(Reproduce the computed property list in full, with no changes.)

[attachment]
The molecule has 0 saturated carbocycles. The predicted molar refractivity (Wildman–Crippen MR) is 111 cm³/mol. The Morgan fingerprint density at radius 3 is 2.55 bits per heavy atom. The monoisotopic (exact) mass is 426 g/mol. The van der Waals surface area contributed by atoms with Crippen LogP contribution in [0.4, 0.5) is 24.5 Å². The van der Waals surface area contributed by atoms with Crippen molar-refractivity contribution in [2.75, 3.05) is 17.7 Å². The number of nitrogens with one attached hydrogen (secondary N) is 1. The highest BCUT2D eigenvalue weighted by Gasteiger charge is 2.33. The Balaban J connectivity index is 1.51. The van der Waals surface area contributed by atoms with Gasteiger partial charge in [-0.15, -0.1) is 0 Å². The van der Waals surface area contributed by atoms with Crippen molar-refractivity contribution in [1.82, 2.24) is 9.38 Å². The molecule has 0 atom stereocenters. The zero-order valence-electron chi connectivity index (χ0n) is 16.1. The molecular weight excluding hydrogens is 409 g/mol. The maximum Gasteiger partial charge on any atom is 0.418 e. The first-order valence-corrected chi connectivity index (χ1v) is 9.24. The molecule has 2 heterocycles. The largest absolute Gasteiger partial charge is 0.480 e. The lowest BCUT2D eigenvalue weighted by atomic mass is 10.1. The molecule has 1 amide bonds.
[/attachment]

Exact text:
The molecule has 0 saturated carbocycles. The predicted molar refractivity (Wildman–Crippen MR) is 111 cm³/mol. The Morgan fingerprint density at radius 3 is 2.55 bits per heavy atom. The monoisotopic (exact) mass is 426 g/mol. The van der Waals surface area contributed by atoms with Crippen LogP contribution in [0.4, 0.5) is 24.5 Å². The van der Waals surface area contributed by atoms with Crippen molar-refractivity contribution in [2.75, 3.05) is 17.7 Å². The number of nitrogens with one attached hydrogen (secondary N) is 1. The highest BCUT2D eigenvalue weighted by Gasteiger charge is 2.33. The Balaban J connectivity index is 1.51. The van der Waals surface area contributed by atoms with Gasteiger partial charge in [-0.15, -0.1) is 0 Å². The van der Waals surface area contributed by atoms with Crippen molar-refractivity contribution in [1.82, 2.24) is 9.38 Å². The molecule has 0 atom stereocenters. The zero-order valence-electron chi connectivity index (χ0n) is 16.1. The molecular weight excluding hydrogens is 409 g/mol. The maximum Gasteiger partial charge on any atom is 0.418 e. The first-order valence-corrected chi connectivity index (χ1v) is 9.24. The molecule has 2 heterocycles. The largest absolute Gasteiger partial charge is 0.480 e. The lowest BCUT2D eigenvalue weighted by atomic mass is 10.1. The molecule has 1 amide bonds.